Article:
# Inequality involving norms in $\mathbb{R}^{n}$.

Let $x\in\mathbb{R}^{n}$. Then $x=x_{1}e_{1}+\dots+x_{n}e_{n}$. If $||x||$ is any norm in $\mathbb{R}^{n}$, is it true that $$\lVert x_{j}e_{j}\rVert\le\left\lVert\sum_{k=1}^{n}x_{k}e_{k}\right\rVert=\lVert x\rVert$$ where $1\le j\le n$?

-
No. Take the Euclidean norm, $n = 2$ and $e_1, e_2$ which are very close to parallel. –  Qiaochu Yuan Apr 2 '12 at 3:45
@QiaochuYuan What do you mean? $e_{1},\dots,e_{n}$ are the standard basis in $\mathbb{R}^{n}$. –  MathMajor Apr 2 '12 at 3:49
If you're willing to take an arbitrary norm, there's no reason not to take an arbitrary basis too (if the change of basis matrix is $B$ you can consider $||Bv||$ instead of $||v||$). So an equivalent way of saying what I said above is to take the Euclidean norm with respect to, say, $e_1$ and $e_1 + 0.0001e_2$. –  Qiaochu Yuan Apr 2 '12 at 3:51
@Qiaochu: I don't follow. With the Euclidean norm, $\rm \|a\|\le \|a+b\|$ for any $\rm a,b$ orthogonal. –  anon Apr 2 '12 at 3:54
What if $e_{1},\dots,e_{n}$ must be the standard basis in $\mathbb{R}^{n}$? –  MathMajor Apr 2 '12 at 4:03

My comment seems to be engendering some confusion, so I'll spell out explicitly what I mean. Pick any real $t \neq 0$ and take the norm $$||y_1 e_1 + y_2 (e_1 + t e_2)|| = y_1^2 + y_2^2.$$

Then we find that $$|| t e_2 || = 2 > || e_1 +t e_2 || = 1.$$

If you're willing to change norms, there's no reason you shouldn't also be willing to change bases. For any norm $||v||$ and any invertible linear transformation $B : \mathbb{R}^n \to \mathbb{R}^n$, considering the new norm $||Bv||$ (as a numerical function of the coefficients $x_i$ with respect to the standard basis $e_1, ... e_n$) is equivalent to working with the old norm but as a function of the coefficients with respect to the new basis $B e_1, B e_2, ... B e_n$.

So let's work with the ordinary Euclidean norm on $\mathbb{R}^2$ but use arbitrary basis vectors $f_1, f_2$. Then the inequality $||x_1 f_1|| \le ||x_1 f_1 + x_2 f_2||$ is clearly false if, say, $x_1 = 1, x_2 = -1$ and $f_1, f_2$ are unit vectors which are close to parallel. Translating this counterexample into a changed norm instead of a changed basis gives the above.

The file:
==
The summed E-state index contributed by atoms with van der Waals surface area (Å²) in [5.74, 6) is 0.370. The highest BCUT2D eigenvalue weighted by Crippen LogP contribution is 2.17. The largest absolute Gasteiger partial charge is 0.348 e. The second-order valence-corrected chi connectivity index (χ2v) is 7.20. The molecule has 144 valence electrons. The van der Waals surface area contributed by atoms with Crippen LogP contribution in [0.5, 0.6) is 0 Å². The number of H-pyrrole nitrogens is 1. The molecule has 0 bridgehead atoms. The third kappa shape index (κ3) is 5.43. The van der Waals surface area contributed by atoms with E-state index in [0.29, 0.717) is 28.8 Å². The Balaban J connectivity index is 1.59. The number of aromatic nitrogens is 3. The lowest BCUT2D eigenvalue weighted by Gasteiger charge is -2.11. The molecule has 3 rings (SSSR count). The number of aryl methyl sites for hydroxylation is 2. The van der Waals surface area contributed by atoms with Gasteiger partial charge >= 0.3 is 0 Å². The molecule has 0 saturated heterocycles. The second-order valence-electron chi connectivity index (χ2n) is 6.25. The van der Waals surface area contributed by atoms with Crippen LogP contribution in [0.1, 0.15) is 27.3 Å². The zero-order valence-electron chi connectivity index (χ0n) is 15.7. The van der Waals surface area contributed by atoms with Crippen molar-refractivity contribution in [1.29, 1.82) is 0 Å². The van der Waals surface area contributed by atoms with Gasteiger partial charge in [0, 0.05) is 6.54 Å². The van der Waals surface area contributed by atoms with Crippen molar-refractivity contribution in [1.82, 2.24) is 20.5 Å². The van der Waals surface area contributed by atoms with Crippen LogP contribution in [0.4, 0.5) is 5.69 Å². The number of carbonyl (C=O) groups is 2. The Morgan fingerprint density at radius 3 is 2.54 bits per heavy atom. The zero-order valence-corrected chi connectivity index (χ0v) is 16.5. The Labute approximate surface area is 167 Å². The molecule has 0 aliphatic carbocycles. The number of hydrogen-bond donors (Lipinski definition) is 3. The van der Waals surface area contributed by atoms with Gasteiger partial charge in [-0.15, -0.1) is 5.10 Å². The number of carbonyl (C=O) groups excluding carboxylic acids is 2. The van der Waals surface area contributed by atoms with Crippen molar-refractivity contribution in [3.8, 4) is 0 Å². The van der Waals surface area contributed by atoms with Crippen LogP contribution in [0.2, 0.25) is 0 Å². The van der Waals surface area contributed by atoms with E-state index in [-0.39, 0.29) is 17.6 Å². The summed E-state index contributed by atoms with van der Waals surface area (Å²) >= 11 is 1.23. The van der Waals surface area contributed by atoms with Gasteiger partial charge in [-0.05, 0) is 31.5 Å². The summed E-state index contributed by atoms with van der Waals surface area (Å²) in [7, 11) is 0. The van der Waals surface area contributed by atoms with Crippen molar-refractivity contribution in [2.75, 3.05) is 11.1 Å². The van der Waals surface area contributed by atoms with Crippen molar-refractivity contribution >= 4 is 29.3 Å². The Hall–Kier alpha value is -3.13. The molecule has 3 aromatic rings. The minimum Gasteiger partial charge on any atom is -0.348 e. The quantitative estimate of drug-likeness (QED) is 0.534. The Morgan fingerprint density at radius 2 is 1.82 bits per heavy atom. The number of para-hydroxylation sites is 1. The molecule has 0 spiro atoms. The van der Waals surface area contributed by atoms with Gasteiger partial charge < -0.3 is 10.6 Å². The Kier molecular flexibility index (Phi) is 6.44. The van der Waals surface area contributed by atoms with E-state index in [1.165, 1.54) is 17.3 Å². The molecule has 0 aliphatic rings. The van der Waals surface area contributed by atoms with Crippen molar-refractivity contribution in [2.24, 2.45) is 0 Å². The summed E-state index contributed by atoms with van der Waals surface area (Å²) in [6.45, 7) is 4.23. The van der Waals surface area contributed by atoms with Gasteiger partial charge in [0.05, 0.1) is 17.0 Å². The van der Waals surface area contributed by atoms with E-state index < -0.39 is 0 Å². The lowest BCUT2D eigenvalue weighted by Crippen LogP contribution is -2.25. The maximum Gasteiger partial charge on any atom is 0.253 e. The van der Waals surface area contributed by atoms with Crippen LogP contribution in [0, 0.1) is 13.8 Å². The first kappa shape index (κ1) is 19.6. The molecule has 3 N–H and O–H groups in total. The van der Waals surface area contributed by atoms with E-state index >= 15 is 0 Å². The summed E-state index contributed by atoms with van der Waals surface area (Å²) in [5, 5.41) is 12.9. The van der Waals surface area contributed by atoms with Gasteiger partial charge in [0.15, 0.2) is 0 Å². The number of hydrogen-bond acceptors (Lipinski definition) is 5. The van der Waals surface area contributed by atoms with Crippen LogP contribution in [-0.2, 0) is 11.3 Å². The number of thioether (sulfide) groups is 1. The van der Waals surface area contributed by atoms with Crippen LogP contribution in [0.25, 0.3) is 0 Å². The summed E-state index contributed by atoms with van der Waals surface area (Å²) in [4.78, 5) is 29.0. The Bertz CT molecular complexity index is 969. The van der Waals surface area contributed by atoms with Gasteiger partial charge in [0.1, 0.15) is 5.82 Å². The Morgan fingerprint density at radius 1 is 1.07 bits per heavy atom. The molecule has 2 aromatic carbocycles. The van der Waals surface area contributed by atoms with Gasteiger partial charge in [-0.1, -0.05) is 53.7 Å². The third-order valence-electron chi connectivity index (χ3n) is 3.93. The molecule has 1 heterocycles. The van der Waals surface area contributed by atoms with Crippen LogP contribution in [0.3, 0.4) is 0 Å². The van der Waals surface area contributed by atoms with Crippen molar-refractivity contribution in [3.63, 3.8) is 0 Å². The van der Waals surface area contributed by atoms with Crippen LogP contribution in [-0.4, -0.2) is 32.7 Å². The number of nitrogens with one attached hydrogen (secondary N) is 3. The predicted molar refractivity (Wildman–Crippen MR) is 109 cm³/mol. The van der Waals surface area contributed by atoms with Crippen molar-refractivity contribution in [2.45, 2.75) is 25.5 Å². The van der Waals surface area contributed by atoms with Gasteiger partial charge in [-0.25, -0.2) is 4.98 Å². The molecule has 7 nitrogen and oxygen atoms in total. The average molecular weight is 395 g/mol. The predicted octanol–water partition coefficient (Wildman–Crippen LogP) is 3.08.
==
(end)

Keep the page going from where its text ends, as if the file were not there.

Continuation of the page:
-
This is of course fine. However, speaking in more general terms, the OP is asking this: say we have defined an inner product on $\mathbb{R}^n$, and with respect to this inner product we have an orthonormal basis $\{e_i\}$. Define the Euclidean square-norm (as in my comment above) based on this inner product. Is the proposed inequality correct? Of course. –  William Apr 2 '12 at 4:09
@William: that is not how I interpret the OP's question, which says "any norm" rather than "any norm induced from an inner product" and makes no mention of orthogonality. –  Qiaochu Yuan Apr 2 '12 at 4:09
I agree. Please see my comment above. –  William Apr 2 '12 at 4:11

To expand on (what I think is) Qiaochu's answer, for any norm $|| \cdot ||$, and injective linear transformation $A$, we can define a new norm

$$||Ax||$$

I think what Qiaochu is suggesting is taking the standard basis $e_{1}$ and $e_{2}$ for $\mathbb{R}^2$ with the Euclidean norm. Let $A$ be the injective transformation

$$A(e_{1}) = e_{1}$$ $$A(e_{2}) = e_{1} + 0.0001e_{2}$$

Then, considering the norm $||Ax||$, we see that the inequality does not hold for $e_{1} - e_{2}$.

-